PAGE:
There’s nothing quite like a freshly baked cookie, cupcake, or biscuit that’s served still-warm from the oven, but sometimes the process of whipping up what should be a simple recipe becomes complicated — especially if you’re missing something that the recipe calls for. We’ve all been there: You’re halfway finished with the dough for your favorite scratch-made cookies or the batter for a delicious DIY chocolate layer cake, and then you realize that you’re short an ingredient. Baking is an exact science, so you can’t simply omit ingredients — what do you do when you don’t have everything that you need to make a recipe?
Click here for the Quick Fixes for When You’re Missing an Ingredient (Slideshow)
When you’re baking, every ingredient in the recipe plays a specific role. Ingredients like buttermilk or yogurt add moisture to baked goods, while other ingredients, like cornstarch, are used to dry them out and make them crispy. Ingredients like flour thicken the texture of batters and doughs, and ingredients like eggs give structure to baked goods as they rise. Other ingredients help baked goods rise as they cook; yeast, baking powder, and baking soda
all contribute to tall, puffed cakes, muffins, biscuits, and breads.
When you’re out of a particular ingredient, the last thing you want to do is make a quick run to the supermarket to pick up more, but you can’t simply omit ingredients when you’re baking, and it can be difficult to know what to use in its place. In general, you want to use something that has the same type of flavor, texture, and chemical properties. It can be easy to choose a replacement ingredient based on flavor and texture, but understanding the science behind baking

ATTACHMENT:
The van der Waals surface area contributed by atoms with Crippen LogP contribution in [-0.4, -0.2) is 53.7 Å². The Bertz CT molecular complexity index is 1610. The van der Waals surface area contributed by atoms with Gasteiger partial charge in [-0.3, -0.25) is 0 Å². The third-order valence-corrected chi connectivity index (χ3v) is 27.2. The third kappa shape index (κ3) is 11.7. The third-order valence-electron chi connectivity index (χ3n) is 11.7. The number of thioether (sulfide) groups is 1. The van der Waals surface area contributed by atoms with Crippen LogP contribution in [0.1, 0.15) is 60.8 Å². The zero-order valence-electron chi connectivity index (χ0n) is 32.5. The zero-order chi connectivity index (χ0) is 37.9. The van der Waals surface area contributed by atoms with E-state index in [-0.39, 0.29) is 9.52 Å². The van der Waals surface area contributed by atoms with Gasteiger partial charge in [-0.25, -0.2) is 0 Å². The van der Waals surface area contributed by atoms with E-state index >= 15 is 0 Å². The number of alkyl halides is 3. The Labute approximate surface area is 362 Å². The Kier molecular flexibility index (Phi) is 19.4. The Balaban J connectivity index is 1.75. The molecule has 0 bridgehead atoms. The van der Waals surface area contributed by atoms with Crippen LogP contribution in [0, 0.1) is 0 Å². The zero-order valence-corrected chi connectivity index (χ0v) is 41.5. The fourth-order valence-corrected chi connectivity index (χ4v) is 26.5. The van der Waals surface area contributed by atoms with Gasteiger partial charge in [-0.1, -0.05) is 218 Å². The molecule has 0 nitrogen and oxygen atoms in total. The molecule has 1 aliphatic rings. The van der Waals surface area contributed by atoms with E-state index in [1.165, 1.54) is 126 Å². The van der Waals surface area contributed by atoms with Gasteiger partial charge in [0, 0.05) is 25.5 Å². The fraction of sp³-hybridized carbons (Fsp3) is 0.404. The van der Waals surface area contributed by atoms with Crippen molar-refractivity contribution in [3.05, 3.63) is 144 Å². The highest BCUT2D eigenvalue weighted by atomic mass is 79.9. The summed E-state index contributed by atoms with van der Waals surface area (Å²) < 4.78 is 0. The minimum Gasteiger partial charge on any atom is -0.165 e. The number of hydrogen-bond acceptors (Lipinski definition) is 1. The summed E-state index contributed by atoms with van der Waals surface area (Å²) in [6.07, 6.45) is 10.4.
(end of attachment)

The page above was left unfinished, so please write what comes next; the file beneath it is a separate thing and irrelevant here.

is more difficult.
To make things easier, we’ve rounded up reliable solutions for nine of the ingredients that you’re most likely to run out of when you’re baking.
Don’t be fooled into thinking that you can simply swap baking soda for baking powder
— baking soda helps leaven baked goods when its mixed with an acid (like buttermilk or lemon juice), and baking powder (which isn’t quite as strong as baking soda) already has an added acidic component. Instead of simply swapping one for the other, replace 1 teaspoon of baking powder with ½ of a teaspoon of cream of tartar and ¼ of a teaspoon of baking soda.
Some of the most moist and delicious baked good call for buttermilk
, but if you don’t use it regularly, you may not have any on hand. Rather than buying buttermilk, replace it with an equal amount of unsweetened yogurt. Or make your own by mixing 1 cup of milk with 1 tablespoon of either vinegar or lemon juice. Let the milk sit for a few minutes, until thickened. Then measure your homemade buttermilk according to your recipe.
Kristie Collado is The Daily Meal’s Cook Editor. Follow her on Twitter @KColladoCook.